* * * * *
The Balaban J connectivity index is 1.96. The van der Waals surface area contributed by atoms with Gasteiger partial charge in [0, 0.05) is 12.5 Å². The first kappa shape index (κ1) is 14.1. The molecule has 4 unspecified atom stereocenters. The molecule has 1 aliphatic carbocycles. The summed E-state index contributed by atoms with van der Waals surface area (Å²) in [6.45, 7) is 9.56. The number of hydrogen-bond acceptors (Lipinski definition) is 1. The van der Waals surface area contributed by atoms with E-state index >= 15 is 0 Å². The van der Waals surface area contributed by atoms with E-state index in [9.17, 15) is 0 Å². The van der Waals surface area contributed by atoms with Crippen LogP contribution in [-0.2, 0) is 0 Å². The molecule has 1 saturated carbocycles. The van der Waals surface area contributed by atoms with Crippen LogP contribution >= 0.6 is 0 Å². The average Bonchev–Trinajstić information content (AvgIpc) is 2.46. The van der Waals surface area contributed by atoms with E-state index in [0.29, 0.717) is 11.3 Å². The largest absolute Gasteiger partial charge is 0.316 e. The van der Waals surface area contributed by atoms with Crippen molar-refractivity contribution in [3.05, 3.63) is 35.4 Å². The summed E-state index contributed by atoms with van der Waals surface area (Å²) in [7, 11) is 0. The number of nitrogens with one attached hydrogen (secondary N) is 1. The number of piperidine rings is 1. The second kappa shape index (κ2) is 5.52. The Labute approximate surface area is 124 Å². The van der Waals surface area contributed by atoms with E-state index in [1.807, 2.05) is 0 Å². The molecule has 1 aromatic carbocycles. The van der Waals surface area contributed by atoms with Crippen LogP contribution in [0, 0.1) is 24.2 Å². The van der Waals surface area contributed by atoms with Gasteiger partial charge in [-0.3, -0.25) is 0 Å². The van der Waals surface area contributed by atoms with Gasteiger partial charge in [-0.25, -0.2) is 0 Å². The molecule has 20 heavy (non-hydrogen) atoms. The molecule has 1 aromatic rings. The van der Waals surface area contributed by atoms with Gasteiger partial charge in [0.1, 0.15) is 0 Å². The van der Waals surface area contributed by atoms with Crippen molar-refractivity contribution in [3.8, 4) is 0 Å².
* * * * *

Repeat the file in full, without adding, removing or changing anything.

The Balaban J connectivity index is 1.96. The van der Waals surface area contributed by atoms with Gasteiger partial charge in [0, 0.05) is 12.5 Å². The first kappa shape index (κ1) is 14.1. The molecule has 4 unspecified atom stereocenters. The molecule has 1 aliphatic carbocycles. The summed E-state index contributed by atoms with van der Waals surface area (Å²) in [6.45, 7) is 9.56. The number of hydrogen-bond acceptors (Lipinski definition) is 1. The van der Waals surface area contributed by atoms with E-state index >= 15 is 0 Å². The van der Waals surface area contributed by atoms with E-state index in [9.17, 15) is 0 Å². The van der Waals surface area contributed by atoms with Crippen LogP contribution in [-0.2, 0) is 0 Å². The molecule has 1 saturated carbocycles. The van der Waals surface area contributed by atoms with Crippen LogP contribution >= 0.6 is 0 Å². The average Bonchev–Trinajstić information content (AvgIpc) is 2.46. The van der Waals surface area contributed by atoms with E-state index in [0.29, 0.717) is 11.3 Å². The largest absolute Gasteiger partial charge is 0.316 e. The van der Waals surface area contributed by atoms with Crippen molar-refractivity contribution in [3.05, 3.63) is 35.4 Å². The summed E-state index contributed by atoms with van der Waals surface area (Å²) in [7, 11) is 0. The number of nitrogens with one attached hydrogen (secondary N) is 1. The number of piperidine rings is 1. The second kappa shape index (κ2) is 5.52. The Labute approximate surface area is 124 Å². The van der Waals surface area contributed by atoms with E-state index in [1.807, 2.05) is 0 Å². The molecule has 1 aromatic carbocycles. The van der Waals surface area contributed by atoms with Crippen LogP contribution in [0, 0.1) is 24.2 Å². The van der Waals surface area contributed by atoms with Gasteiger partial charge in [-0.3, -0.25) is 0 Å². The van der Waals surface area contributed by atoms with Gasteiger partial charge in [-0.25, -0.2) is 0 Å². The molecule has 20 heavy (non-hydrogen) atoms. The molecule has 1 aromatic rings. The van der Waals surface area contributed by atoms with Gasteiger partial charge in [0.1, 0.15) is 0 Å². The van der Waals surface area contributed by atoms with Crippen molar-refractivity contribution in [3.8, 4) is 0 Å².